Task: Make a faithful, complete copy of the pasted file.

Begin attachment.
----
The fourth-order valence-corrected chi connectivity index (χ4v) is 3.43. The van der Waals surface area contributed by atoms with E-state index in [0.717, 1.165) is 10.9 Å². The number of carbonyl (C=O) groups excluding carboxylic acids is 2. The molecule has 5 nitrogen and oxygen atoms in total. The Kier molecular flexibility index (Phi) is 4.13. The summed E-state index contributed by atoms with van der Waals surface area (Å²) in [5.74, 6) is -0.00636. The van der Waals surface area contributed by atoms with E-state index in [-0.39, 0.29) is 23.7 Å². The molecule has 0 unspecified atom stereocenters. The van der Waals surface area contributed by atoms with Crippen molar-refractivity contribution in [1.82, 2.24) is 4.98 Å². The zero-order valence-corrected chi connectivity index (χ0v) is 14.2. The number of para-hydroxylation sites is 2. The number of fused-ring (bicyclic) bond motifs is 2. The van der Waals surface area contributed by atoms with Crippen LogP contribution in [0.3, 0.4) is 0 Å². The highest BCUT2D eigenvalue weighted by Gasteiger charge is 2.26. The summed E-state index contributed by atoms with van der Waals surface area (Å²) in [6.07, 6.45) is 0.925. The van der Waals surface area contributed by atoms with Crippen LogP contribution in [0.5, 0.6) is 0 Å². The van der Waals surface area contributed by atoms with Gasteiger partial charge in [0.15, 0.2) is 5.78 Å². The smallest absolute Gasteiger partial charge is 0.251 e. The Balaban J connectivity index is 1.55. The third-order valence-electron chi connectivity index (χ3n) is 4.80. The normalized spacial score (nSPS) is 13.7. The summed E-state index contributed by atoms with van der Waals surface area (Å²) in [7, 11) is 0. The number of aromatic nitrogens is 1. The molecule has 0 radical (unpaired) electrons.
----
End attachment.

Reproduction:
The fourth-order valence-corrected chi connectivity index (χ4v) is 3.43. The van der Waals surface area contributed by atoms with E-state index in [0.717, 1.165) is 10.9 Å². The number of carbonyl (C=O) groups excluding carboxylic acids is 2. The molecule has 5 nitrogen and oxygen atoms in total. The Kier molecular flexibility index (Phi) is 4.13. The summed E-state index contributed by atoms with van der Waals surface area (Å²) in [5.74, 6) is -0.00636. The van der Waals surface area contributed by atoms with E-state index in [-0.39, 0.29) is 23.7 Å². The molecule has 0 unspecified atom stereocenters. The van der Waals surface area contributed by atoms with Crippen molar-refractivity contribution in [1.82, 2.24) is 4.98 Å². The zero-order valence-corrected chi connectivity index (χ0v) is 14.2. The number of para-hydroxylation sites is 2. The number of fused-ring (bicyclic) bond motifs is 2. The van der Waals surface area contributed by atoms with Crippen LogP contribution in [0.3, 0.4) is 0 Å². The highest BCUT2D eigenvalue weighted by Gasteiger charge is 2.26. The summed E-state index contributed by atoms with van der Waals surface area (Å²) in [6.07, 6.45) is 0.925. The van der Waals surface area contributed by atoms with Crippen LogP contribution in [0.5, 0.6) is 0 Å². The van der Waals surface area contributed by atoms with Gasteiger partial charge in [0.15, 0.2) is 5.78 Å². The smallest absolute Gasteiger partial charge is 0.251 e. The Balaban J connectivity index is 1.55. The third-order valence-electron chi connectivity index (χ3n) is 4.80. The normalized spacial score (nSPS) is 13.7. The summed E-state index contributed by atoms with van der Waals surface area (Å²) in [7, 11) is 0. The number of aromatic nitrogens is 1. The molecule has 0 radical (unpaired) electrons.